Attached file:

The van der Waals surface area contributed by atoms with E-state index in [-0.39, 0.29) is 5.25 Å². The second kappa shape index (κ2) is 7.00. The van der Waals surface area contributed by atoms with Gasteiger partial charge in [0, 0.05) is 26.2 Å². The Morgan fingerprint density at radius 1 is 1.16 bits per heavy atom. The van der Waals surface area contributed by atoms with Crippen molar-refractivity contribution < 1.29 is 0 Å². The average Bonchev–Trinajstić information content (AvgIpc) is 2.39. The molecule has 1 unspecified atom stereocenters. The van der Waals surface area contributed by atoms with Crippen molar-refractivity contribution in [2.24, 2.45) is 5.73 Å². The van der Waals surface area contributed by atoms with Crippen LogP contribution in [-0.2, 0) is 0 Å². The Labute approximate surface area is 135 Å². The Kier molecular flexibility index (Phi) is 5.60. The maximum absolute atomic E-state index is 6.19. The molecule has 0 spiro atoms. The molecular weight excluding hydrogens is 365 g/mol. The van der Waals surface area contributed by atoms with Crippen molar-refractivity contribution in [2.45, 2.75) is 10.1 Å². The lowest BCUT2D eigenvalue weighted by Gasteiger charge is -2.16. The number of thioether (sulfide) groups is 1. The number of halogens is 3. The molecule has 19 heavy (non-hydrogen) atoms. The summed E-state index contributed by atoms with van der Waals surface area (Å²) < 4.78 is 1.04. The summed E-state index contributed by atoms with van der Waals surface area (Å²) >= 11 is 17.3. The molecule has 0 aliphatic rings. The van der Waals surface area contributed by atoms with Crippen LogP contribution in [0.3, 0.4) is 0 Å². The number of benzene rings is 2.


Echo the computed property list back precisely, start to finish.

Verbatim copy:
The van der Waals surface area contributed by atoms with E-state index in [-0.39, 0.29) is 5.25 Å². The second kappa shape index (κ2) is 7.00. The van der Waals surface area contributed by atoms with Gasteiger partial charge in [0, 0.05) is 26.2 Å². The Morgan fingerprint density at radius 1 is 1.16 bits per heavy atom. The van der Waals surface area contributed by atoms with Crippen molar-refractivity contribution < 1.29 is 0 Å². The average Bonchev–Trinajstić information content (AvgIpc) is 2.39. The molecule has 1 unspecified atom stereocenters. The van der Waals surface area contributed by atoms with Crippen molar-refractivity contribution in [2.24, 2.45) is 5.73 Å². The van der Waals surface area contributed by atoms with Crippen LogP contribution in [-0.2, 0) is 0 Å². The Labute approximate surface area is 135 Å². The Kier molecular flexibility index (Phi) is 5.60. The maximum absolute atomic E-state index is 6.19. The molecule has 0 spiro atoms. The molecular weight excluding hydrogens is 365 g/mol. The van der Waals surface area contributed by atoms with Crippen molar-refractivity contribution in [2.45, 2.75) is 10.1 Å². The lowest BCUT2D eigenvalue weighted by Gasteiger charge is -2.16. The number of thioether (sulfide) groups is 1. The number of halogens is 3. The molecule has 19 heavy (non-hydrogen) atoms. The summed E-state index contributed by atoms with van der Waals surface area (Å²) < 4.78 is 1.04. The summed E-state index contributed by atoms with van der Waals surface area (Å²) >= 11 is 17.3. The molecule has 0 aliphatic rings. The van der Waals surface area contributed by atoms with Crippen LogP contribution in [0.3, 0.4) is 0 Å². The number of benzene rings is 2.